As reported before, some Bulimulidae can easily become invasive in other areas. The story of the ‘rail riding snail’ in Florida is just one example of this. Today a new case of possible bulimulid expansion out of their home territory came to my notice.
Dr Richard Willan of the Australian Museum and Art gallery of the Northern Territory has recorded since 2000 eleven interceptions of, what seems a possible, bulimulid species. The origin of the containers with which the snails were shipped into Australia was not, however, a South American country. These containers arrived from Singapore, India, China, Thailand and East Timor. This leads to several scenarios: a) this is a quite widespread species, b) this species is highly invasive, c) the snails remained unnoticed in the countries mentioned above and the containers had a South American origin after all, or d) a combination of two or more of the options before.
The pictures show a bulimulid species to me (although others have suggested a member of the Enidae or Cerastidae), possibly a Bulimulus, Bostryx or Rabdotus. A quick study of the protoconch sculpture could reveal at least part of the solution (genus), while additional sequencing should confirm this. The lack of a reference data bank, however, makes it difficult to pin these shells currently down to a specific taxon.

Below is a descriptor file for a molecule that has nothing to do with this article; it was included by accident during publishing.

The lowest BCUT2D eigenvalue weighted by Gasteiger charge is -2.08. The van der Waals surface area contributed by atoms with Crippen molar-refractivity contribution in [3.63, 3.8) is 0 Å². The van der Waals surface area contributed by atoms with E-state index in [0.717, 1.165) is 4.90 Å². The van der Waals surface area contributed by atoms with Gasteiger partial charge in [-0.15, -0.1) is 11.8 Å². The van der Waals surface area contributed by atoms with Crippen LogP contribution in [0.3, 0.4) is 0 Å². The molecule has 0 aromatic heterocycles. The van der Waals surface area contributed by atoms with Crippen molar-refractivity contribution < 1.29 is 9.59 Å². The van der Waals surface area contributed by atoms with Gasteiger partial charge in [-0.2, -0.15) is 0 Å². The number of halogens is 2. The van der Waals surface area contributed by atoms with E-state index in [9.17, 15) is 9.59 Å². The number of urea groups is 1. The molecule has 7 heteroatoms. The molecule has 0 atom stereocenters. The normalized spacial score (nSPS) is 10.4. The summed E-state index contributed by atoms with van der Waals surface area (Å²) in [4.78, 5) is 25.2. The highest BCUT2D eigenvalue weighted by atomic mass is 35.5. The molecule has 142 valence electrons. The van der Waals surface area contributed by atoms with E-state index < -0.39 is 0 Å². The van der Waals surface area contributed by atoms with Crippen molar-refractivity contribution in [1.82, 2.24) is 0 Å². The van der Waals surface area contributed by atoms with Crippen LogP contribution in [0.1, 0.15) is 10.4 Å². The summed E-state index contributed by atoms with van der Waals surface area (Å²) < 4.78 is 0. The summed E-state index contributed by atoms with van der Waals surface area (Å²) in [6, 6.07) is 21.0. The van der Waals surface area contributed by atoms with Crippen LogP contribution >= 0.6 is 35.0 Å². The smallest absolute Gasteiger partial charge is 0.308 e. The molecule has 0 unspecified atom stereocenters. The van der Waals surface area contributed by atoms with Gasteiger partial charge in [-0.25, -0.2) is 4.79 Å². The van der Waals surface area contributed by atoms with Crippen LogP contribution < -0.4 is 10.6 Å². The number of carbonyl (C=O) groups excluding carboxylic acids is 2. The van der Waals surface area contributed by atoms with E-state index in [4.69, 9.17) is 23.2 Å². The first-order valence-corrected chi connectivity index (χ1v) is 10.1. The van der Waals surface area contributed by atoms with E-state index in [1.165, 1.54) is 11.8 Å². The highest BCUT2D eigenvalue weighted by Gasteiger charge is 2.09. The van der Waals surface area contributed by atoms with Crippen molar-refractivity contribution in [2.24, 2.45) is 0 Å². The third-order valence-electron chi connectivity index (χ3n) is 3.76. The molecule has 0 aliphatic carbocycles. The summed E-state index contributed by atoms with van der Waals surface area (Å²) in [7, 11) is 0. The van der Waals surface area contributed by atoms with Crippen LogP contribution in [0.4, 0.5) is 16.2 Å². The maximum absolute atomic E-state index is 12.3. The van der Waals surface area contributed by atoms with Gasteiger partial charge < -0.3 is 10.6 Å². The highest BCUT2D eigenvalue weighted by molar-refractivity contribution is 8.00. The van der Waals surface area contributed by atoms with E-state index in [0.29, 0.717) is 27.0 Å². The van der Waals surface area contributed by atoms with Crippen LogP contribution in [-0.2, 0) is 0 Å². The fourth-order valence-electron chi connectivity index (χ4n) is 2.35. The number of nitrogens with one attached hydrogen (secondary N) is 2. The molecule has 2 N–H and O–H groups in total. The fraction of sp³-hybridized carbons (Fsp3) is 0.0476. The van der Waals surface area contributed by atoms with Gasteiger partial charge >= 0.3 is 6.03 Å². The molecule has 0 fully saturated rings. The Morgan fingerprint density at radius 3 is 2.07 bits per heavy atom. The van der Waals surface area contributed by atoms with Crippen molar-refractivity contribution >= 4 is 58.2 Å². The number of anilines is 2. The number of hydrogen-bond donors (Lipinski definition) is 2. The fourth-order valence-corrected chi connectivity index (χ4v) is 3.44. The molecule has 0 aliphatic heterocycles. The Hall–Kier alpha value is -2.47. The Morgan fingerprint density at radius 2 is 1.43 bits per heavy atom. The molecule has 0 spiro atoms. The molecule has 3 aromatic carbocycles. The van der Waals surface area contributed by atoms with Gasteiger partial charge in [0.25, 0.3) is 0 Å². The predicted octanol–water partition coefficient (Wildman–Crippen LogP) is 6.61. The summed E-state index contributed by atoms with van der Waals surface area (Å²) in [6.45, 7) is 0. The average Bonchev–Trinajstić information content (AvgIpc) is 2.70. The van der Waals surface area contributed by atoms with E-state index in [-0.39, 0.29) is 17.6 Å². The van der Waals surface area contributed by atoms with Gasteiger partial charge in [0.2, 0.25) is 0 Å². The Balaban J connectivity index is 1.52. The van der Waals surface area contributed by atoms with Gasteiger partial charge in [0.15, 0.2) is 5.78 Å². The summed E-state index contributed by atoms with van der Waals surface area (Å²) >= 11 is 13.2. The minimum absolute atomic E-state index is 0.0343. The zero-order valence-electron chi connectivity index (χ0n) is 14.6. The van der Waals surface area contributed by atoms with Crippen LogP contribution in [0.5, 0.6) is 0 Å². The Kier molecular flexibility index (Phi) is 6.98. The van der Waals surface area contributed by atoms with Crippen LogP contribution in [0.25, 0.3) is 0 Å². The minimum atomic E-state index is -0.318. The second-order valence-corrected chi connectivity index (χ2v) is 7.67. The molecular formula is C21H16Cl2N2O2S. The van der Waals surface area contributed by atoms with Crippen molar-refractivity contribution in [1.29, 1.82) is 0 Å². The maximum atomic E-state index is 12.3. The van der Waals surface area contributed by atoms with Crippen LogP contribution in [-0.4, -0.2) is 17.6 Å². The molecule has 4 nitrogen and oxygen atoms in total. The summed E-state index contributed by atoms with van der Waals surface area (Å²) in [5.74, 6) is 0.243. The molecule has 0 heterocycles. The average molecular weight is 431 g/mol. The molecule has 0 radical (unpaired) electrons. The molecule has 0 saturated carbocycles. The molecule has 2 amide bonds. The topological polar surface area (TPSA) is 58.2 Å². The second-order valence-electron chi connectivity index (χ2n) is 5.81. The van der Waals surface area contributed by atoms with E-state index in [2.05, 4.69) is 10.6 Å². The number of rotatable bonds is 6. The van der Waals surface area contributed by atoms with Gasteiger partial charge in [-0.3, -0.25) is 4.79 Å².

Dr Willan writes “My reason for needing a name is to reinforce the message to the Australian Quarantine authorities that this species is aggressive and opportunistic, and so poses a real quarantine risk to Australia. Clearly it can survive a desiccating environment on shipping containers. This is exactly what the climate of northern Australia is – a monsoon season (which has just stated incidentally) plus a long dry season”.
Undoubtedly to be followed up…